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Chronic myeloproliferative neoplasms

ASXL1/EZH2 mutations promote clonal expansion of neoplastic HSC and impair erythropoiesis in PMF

Leukemiavolume 33pages99109 (2019) | Download Citation

Abstract

Primary myelofibrosis (PMF) is a hematopoietic stem cell (HSC) disease, characterized by aberrant differentiation of all myeloid lineages and profound disruption of the bone marrow niche. PMF samples carry several mutations, but their cell origin and hierarchy in regulating the different waves of clonal and aberrant myeloproliferation from the prime HSC compartment is poorly understood. Genotyping of >2000 colonies from CD133+HSC and progenitors from PMF patients confirmed the complex genetic heterogeneity within the neoplastic population. Notably, mutations in chromatin regulators ASXL1 and/or EZH2 were identified as the first genetic lesions, preceding both JAK2-V617F and CALR mutations, and are thus drivers of clonal myelopoiesis in a PMF subset. HSC from PMF patients with double ASXL1/EZH2 mutations exhibited significantly higher engraftment in immunodeficient mice than those from patients without histone modifier mutations. EZH2 mutations correlate with aberrant erythropoiesis in PMF patients, exemplified by impaired maturation and cell cycle arrest of erythroid progenitors. These data underscore the importance of post-transcriptional modifiers of histones in neoplastic stem cells, whose clonal growth sustains aberrant myelopoiesis and expansion of pre-leukemic clones in PMF.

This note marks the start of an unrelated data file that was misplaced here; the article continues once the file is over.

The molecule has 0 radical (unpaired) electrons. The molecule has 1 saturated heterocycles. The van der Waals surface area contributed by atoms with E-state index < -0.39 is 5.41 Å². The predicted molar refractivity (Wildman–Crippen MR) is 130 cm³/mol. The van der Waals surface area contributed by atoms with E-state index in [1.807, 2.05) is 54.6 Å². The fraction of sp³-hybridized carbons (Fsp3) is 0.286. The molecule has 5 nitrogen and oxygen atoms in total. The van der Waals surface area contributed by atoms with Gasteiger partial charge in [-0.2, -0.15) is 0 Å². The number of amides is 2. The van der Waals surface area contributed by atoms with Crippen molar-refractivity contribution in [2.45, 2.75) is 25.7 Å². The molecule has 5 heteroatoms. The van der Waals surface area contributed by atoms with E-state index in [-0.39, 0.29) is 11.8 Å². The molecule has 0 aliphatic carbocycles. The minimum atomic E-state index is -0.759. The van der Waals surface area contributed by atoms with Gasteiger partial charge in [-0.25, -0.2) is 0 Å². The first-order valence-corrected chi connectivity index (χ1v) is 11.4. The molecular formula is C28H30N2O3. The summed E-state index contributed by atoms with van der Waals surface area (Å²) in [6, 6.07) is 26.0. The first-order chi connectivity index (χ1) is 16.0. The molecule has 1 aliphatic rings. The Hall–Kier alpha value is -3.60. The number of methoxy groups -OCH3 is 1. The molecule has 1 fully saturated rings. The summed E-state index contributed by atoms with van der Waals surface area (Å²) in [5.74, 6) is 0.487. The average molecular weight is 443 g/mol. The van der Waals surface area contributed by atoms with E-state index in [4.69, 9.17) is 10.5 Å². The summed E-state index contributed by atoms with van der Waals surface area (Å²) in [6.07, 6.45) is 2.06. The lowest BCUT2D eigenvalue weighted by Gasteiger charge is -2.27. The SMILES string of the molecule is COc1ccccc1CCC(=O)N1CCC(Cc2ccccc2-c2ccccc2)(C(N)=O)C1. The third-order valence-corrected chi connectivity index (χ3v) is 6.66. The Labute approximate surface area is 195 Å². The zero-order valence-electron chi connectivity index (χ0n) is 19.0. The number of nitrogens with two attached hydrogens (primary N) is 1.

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Acknowledgements

The authors would like to thank Laura Montanus, Marla Wobbe, Roman Kanke and Martin Wichmann for their contribution to PCR and sequencing experiments and the personnel of the Core Facility in University Medical Center Hamburg Eppendorf for their assistance in FACS experiments. We thank Dr. Robert Geffers and Dr. Michael Jarek from the Genome Analytics Group, Helmholtz Centre for Infection Research, Braunschweig, Germany for next-generation sequencing services.

This work was supported from grants of the European Hematology Association, the José Carreras Leukaemia Foundation and Else Kröner-Fresenius-Foundation to IT and grants from the German Federal Ministry of Education and Research grant 01EO0802 (IFB-Tx) and from DFG grants HE 5240/5-1 and HE 5240/6-1 to MH.

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Affiliations

  1. Department for Stem Cell Transplantation, University Medical Center Hamburg – Eppendorf, Hamburg, Germany

    • Ioanna Triviai
    • , Silke Zeschke
    • , Jan Rentel
    • , Theo Scherer
    • , Carol Stocking
    •  & Nicolaus Kröger
  2. Computational BioMedicine Laboratory (CBML), Institute of Computer Science (ICS), Foundation for Research and Technology Hellas (FORTH), Heraklion, Hellas, Greece

    • Marios Spanakis
  3. Department of Hematology, Hemostasis, Oncology and Stem Cell Transplantation, Hannover Medical School, Hannover, Germany

    • Razif Gabdoulline
    • , Victoria Panagiota
    • , Felicitas Thol
    •  & Michael Heuser

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The authors declare that they have no conflict of interest.

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Correspondence to Ioanna Triviai.

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https://doi.org/10.1038/s41375-018-0159-0

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